To quell contagion during influenza pandemic, face masks encouraged, even mandatory in some cities.
Universal masking promoted during the COVID-19 pandemic to reduce contagion.
Bacterial Infections and Antibiotics
Tuberculosis (TB) responsible for 25% of deaths in Europe and the U.S. The disease can be traced back 9,000 years in the Mediterranean.
- 1882: Robert Koch discovers bacterium that causes TB, for which he received the Nobel Prize in 1905. Prior to this, many believed TB was hereditary or caused by vampires. We now know it is an airborne infectious disease with chronic progression.
- 1953: CDC first publishes TB data for U.S., citing 84,304 known cases.
- 2019: CDC reports 8,916 TB cases in U.S., lowest number on record.
Sir Alexander Fleming discovers penicillin, for which he and two others received the Nobel Prize in 1945.
Antibiotic era begins with introduction of large-scale use of penicillin for treating bacterial infections.
- Five antibiotics discovered between 1943 and 1966 are still used to commonly treat drug-susceptible TB. 80%–90% of TB cases can be cured with these drugs.
- 1950s–1970s: More antibiotics are discovered, extending the average life expectancy from 47 to 78.8 years as a leading cause of death shifted from communicable to non-communicable diseases.
- 2013: CDC declares beginning of post-antibiotic era due to overuse of antibiotics, the lack of new antibiotics, and the rise of antibiotic-resistant bacteria.
- Drug-resistant, multidrug resistant, and extensively drug-resistant variants of TB are major global health concerns.
Pap test developed to better understand menstrual cycles.
- 1960s–present: Cervical cancer deaths reduced by 70% through screening with pap test.
Mammography develops as a screening test and is officially recommended in 1976.
- Women 60–69 who receive mammograms have 33% lower risk of dying from breast cancer, and women 50–59 have 14% lower risk.
First colonoscopy performed in New York.
- 2012 study shows polyp removal by colonoscopies reduced colorectal cancer deaths by 53%.
- Regular screenings, including colonoscopy, beginning at age 50 could prevent 60% of colorectal cancer deaths.
Low doses of aspirin can help prevent reoccurrence of heart attack and stroke in individuals who have already experienced an event, which is known as secondary prevention.
- 1987: First statin approved by the FDA to treat high cholesterol and prevent coronary heart disease. An individual is 54% less likely to suffer a heart attack while taking a statin.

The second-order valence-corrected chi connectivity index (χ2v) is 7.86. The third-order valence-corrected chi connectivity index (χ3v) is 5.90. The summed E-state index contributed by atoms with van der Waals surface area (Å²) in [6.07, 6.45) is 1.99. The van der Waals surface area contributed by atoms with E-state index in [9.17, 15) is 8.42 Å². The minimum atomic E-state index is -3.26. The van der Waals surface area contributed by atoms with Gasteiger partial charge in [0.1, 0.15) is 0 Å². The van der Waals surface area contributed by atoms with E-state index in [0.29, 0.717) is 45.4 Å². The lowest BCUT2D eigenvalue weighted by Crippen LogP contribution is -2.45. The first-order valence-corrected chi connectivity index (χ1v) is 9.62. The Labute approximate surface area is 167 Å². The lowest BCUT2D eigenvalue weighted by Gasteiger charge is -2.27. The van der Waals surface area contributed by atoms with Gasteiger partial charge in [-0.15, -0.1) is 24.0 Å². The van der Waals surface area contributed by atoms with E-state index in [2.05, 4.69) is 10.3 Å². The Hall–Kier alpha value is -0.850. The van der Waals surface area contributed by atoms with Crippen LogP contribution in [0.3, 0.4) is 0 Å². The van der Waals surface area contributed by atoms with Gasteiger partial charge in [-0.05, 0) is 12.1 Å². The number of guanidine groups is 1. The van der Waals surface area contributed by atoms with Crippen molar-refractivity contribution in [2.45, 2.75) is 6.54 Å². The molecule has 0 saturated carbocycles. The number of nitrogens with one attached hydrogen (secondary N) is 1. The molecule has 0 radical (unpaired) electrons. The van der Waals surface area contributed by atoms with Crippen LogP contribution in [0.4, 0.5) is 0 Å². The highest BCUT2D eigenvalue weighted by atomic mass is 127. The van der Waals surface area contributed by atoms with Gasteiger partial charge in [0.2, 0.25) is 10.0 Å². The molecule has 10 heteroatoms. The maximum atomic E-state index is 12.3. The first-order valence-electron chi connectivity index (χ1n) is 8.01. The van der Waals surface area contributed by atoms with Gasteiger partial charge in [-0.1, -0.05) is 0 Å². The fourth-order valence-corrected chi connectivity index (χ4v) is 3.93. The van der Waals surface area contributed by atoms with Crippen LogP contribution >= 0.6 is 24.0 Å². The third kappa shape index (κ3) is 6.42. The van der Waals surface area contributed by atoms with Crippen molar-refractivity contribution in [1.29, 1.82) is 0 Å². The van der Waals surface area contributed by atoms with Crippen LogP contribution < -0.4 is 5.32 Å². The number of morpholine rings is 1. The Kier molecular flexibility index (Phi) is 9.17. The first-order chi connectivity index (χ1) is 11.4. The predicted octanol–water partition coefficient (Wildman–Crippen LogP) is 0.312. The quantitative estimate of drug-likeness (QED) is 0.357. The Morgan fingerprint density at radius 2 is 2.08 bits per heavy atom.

- In 2019, CDC reported heart disease is No. 1 killer in nation, responsible for 25% of deaths in the U.S. About 80% of heart diseases are estimated to be preventable.
- By 2035, 45% of the population is expected to live with heart disease.
U.S. Preventive Services Task Force recommends important preventive screenings, including cholesterol, blood pressure, diabetes, and skin cancer tests.
- When routine blood pressure check reveals hypertension, risk of heart attack or stroke can be reduced by more than 20%.
CDC estimates 60% of Americans live with at least one chronic disease, such as heart disease, cancer, lung disease, Alzheimer’s, or diabetes.
American Cancer Society (ACS) estimates >1.8 million people will be diagnosed with cancer in the U.S. and more than 600,000 will die from it (not including some skin cancers, which are not required to be reported to cancer registries).
- Cancer may become leading cause of death worldwide by 2099.
- ACS researchers claim 42% of newly diagnosed cancers are avoidable, including 19% of cancers caused by smoking and 18% caused by obesity, alcohol consumption, poor nutrition, and/or physical inactivity.
Three-point seatbelt invented.
- 1966: All U.S. vehicles required to have seatbelts, which reduce risk of death by 45% in drivers and front-seat passengers.
All states in the U.S. mandate use of child car seats.
- When correctly used, child restraints reduce deaths among child passengers by 70%–80%.
Road fatalities increase 3.2% after repeal of federal speed limits.
- 2017: The Insurance Institute for Highway Safety estimates 36,760 more people were killed from 1993–2017 than if speed limits hadn’t risen, with 1,900 lives that would’ve been saved in 2017 alone.
All automobiles required to have front airbags, which reduce 29% of driver fatalities and 32% of front-seat passenger fatalities.
Surgeon General issues first report on harms of smoking.
30 states institute laws requiring 100% smoke-free workplaces, restaurants, and bars.
Study shows preterm births and hospital admissions for asthma decreased 10% since public smoking bans.
Though smoking-related deaths in U.S. decreased 55% since 1990, smoking remains the leading cause of preventable disease, disability, and premature death.
FDA establishes first regulations for sunscreen.
Study shows daily use of SPF 15+ sunscreen reduces risk of developing skin cancer by 50%.
- More people in the U.S. are diagnosed with skin cancer than all other cancers combined. Over 5 million skin cancer cases are diagnosed annually, and 1 in 5 Americans will develop skin cancer by age 70.